But I have a problem with golf. And I don’t just mean my occasional aggressive fade. I have issue with the etiquette that mothballs the game in an era of petty, middle-class snobbery and incestuous clubmanship. It is a sport where ‘wearing clashing colours’ can incur a two stroke penalty. Local rules apply. No changing of shoes in the car park. Where many golf clubs are still dominated by sniffy old codgers who aren’t really any good at the game, with handicaps so high you’d need oxygen to play off them, and yet who stride the clubhouse like Stalin-era Politburo grandees, obsessed with privileged parking spaces and the manmade fabric mix in your pants. Shirt tucked in, sir, shirt tucked in! Don’t get me wrong, etiquette has its place. In the same way in the broader context of society so does respect. I don’t want to turn up to play, resplendent in my customized Myjoy shoes, Lacoste moleskins, One True Saxon polo shirt, ready for a civilized afternoon of pointless frustration, to see some scuffer, tracky bottoms tucked down his socks, thinning one through the car park as part of a ten ball. But there are limits. Rules should be inclusionary not exclusionary. To encourage not to dismay. An encounter with an ignorant old twat in musty Munsingwear at Woodhouse Golf Club in Leeds back in about 1987 still rankles. Tampax. I should have accused him of touching me up in the locker room, of exposing his wizened mashie niblick to my juvenile eyes. I should have run from the locker room, screaming. In tears. The shame of it, he’d have been ostracized. His handicap cancelled. His members badge ripped from his Slazenger Bobby Locke-endorsed pencil bag. Disgraced, he’d have hung himself in his garage. His suicide note written with a stumpy pencil on the back of a scorecard. Fuck him.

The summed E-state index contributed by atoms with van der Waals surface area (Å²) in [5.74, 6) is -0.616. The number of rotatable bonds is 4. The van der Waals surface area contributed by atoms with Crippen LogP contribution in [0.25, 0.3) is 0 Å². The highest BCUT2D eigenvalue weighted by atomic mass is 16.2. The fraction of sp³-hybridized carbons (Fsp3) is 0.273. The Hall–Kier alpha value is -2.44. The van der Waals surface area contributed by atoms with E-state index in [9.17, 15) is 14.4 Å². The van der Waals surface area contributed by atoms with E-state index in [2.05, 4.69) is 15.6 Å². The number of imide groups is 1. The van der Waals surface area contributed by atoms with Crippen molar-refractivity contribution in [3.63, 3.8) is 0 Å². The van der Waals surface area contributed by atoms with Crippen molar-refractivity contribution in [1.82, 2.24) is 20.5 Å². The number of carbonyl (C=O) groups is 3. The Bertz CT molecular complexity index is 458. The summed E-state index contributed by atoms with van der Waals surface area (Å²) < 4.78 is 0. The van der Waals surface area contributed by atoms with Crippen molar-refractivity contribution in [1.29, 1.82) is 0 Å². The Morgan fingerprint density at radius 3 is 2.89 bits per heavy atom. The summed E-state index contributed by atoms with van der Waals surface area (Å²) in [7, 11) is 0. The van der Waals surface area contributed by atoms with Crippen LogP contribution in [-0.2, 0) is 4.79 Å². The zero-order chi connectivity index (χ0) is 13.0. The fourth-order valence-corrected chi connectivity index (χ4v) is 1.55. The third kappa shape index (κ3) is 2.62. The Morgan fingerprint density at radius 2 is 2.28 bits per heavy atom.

I remember when I first started playing golf. It was the era of Seve Ballesteros. The Spanish Houdini of the long rough. Speed-punching the air at St. Andrews and knocking the knickers off some glamorous back-combed, large breasted bird in his Blue Stratos adverts. Hacking away with my solitary 7 iron and the box of ultra-luminescent Pinnacles I’d bought from the Argos in Barnsley and my dream was fuelled. I spent hours out there under the South Yorkshire sky perfecting my swing at the raw seam of golfing ambition. Down on the reclaimed Pummer colliery off Spark Lane at Mapplewell. The Laithes Lane playing fields. Those Pinnacles were so soft I’m surprised that they didn’t stick to the club face. It was like hitting marzipan. But I followed Pete Townsend’s pre-Who dictate – if I practice hard enough, reach for perfection then they will want me. And so I slogged away. I didn’t want to play on the course. Ball striking was everything. I wanted to hit the little bugger right. Play my first 18 to par. Consequently I prepared myself. Hands bleeding on the ever smoother rubber grip. Weight distribution. Inside the line. Club to the horizontal. Follow through. Thinned. Fat. Topped. Shanked. Sliced. Hooked. And sometimes – sometimes – creamed beautifully across the park. And there it was – the Golden Mean held in the trajectory of a golf ball.